A visual chart showing the process of accrual accounting and cash accounting.

Here’s how they work: Let’s say your business provided a service to a customer in June, but they’ll only pay you in July. With accrual accounting, you’d record income for June, which is when you performed the service. But with cash accounting, you’d record income in July, when you received the payment. 

Most businesses can choose between cash and accrual accounting methods. However, if an inventory is necessary to account for your income or your company’s income is over $25 million, the IRS will require you to use the accrual method.

How accrual accounting works for different adjusting entries

When using accrual accounting, you’ll have different adjusting entries to add to the balance sheet and income statement

These entries divide into two categories:

  • Accruals: Revenue and expenses you haven’t yet received or paid, but you already provided the good or service.  
  • Deferrals: Revenue and expenses you received or paid before providing or receiving the goods and services.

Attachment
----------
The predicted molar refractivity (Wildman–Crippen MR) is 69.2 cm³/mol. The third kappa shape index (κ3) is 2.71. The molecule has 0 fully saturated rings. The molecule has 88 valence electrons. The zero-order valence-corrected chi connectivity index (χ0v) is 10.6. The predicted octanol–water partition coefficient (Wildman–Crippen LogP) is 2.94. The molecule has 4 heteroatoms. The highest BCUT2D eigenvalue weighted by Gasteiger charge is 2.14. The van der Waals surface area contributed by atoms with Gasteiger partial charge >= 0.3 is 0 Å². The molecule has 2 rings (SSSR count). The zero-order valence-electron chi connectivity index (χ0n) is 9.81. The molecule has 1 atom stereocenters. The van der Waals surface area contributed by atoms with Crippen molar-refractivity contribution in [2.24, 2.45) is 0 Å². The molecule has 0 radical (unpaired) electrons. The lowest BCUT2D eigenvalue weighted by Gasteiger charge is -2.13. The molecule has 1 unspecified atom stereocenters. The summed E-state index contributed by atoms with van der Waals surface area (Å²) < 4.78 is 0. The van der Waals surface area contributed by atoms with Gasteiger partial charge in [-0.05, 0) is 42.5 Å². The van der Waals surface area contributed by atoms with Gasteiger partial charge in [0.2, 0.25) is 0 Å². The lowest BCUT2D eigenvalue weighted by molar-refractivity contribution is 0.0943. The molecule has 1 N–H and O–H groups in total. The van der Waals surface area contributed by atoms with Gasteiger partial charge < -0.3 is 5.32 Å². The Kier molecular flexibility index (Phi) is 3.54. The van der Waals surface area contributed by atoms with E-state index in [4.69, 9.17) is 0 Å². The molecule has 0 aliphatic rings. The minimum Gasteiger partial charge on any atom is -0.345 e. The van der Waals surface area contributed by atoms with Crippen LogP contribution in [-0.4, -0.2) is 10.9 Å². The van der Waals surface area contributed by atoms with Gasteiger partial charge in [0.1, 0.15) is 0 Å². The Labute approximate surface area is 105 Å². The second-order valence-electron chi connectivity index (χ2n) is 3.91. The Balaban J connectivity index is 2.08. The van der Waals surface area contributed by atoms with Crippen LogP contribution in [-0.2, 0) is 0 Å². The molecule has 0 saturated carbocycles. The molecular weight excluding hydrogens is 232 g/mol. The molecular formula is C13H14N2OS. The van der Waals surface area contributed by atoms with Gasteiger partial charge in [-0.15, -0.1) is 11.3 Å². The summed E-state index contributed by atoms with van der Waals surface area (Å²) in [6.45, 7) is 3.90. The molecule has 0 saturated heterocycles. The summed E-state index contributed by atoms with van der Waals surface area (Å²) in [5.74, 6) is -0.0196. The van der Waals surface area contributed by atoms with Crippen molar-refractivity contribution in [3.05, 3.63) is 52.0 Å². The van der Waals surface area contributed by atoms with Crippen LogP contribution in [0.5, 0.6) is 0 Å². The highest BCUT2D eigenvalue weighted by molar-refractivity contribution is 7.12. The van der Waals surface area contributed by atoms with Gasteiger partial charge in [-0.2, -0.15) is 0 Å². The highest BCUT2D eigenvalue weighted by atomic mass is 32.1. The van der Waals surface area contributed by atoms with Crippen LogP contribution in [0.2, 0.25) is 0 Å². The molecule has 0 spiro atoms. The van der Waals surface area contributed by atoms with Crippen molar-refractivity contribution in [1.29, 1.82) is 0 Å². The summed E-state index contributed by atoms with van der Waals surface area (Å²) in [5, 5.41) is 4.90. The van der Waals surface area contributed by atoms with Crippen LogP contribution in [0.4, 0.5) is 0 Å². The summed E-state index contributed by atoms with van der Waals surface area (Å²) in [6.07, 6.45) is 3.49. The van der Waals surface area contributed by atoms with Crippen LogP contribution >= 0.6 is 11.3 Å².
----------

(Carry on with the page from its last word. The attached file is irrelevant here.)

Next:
Let’s take a look at these types of adjusting entries and how you can use them in accrual accounting.

An explanation of accrued revenue, in which, the customer receives the goods or services, you record the transaction, then the customer pays you.

Accrued revenue

Accrued revenue is any income you expect to receive for any good or service you provided. It essentially means a customer owes you money for the transaction. 

For example, if you provided a consulting service for $100 in January but you expect the customer to pay in February, you’ll have an accrued revenue of $100 in January.